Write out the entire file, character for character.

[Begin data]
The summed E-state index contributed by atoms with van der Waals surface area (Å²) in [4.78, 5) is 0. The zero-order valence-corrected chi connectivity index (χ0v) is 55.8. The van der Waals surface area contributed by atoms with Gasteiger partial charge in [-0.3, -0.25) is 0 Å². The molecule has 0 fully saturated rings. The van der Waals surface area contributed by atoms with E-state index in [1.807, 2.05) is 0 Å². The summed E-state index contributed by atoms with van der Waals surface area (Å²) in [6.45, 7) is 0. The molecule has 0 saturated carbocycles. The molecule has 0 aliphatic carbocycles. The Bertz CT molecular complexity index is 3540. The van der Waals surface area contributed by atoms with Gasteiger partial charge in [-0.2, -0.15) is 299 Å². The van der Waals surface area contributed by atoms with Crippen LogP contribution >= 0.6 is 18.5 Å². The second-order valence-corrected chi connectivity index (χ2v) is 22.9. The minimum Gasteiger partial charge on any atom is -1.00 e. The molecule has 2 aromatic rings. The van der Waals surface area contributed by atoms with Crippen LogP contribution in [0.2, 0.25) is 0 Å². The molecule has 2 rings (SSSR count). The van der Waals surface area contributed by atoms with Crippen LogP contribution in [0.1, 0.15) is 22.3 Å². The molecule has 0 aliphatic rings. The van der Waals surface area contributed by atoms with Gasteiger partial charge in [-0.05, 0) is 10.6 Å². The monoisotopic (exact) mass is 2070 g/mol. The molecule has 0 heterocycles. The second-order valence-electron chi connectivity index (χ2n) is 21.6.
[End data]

The summed E-state index contributed by atoms with van der Waals surface area (Å²) in [4.78, 5) is 0. The zero-order valence-corrected chi connectivity index (χ0v) is 55.8. The van der Waals surface area contributed by atoms with Gasteiger partial charge in [-0.3, -0.25) is 0 Å². The molecule has 0 fully saturated rings. The van der Waals surface area contributed by atoms with E-state index in [1.807, 2.05) is 0 Å². The summed E-state index contributed by atoms with van der Waals surface area (Å²) in [6.45, 7) is 0. The molecule has 0 saturated carbocycles. The molecule has 0 aliphatic carbocycles. The Bertz CT molecular complexity index is 3540. The van der Waals surface area contributed by atoms with Gasteiger partial charge in [-0.2, -0.15) is 299 Å². The van der Waals surface area contributed by atoms with Crippen LogP contribution >= 0.6 is 18.5 Å². The second-order valence-corrected chi connectivity index (χ2v) is 22.9. The minimum Gasteiger partial charge on any atom is -1.00 e. The molecule has 2 aromatic rings. The van der Waals surface area contributed by atoms with Crippen LogP contribution in [0.2, 0.25) is 0 Å². The molecule has 2 rings (SSSR count). The van der Waals surface area contributed by atoms with Crippen LogP contribution in [0.1, 0.15) is 22.3 Å². The molecule has 0 aliphatic rings. The van der Waals surface area contributed by atoms with Gasteiger partial charge in [-0.05, 0) is 10.6 Å². The monoisotopic (exact) mass is 2070 g/mol. The molecule has 0 heterocycles. The second-order valence-electron chi connectivity index (χ2n) is 21.6.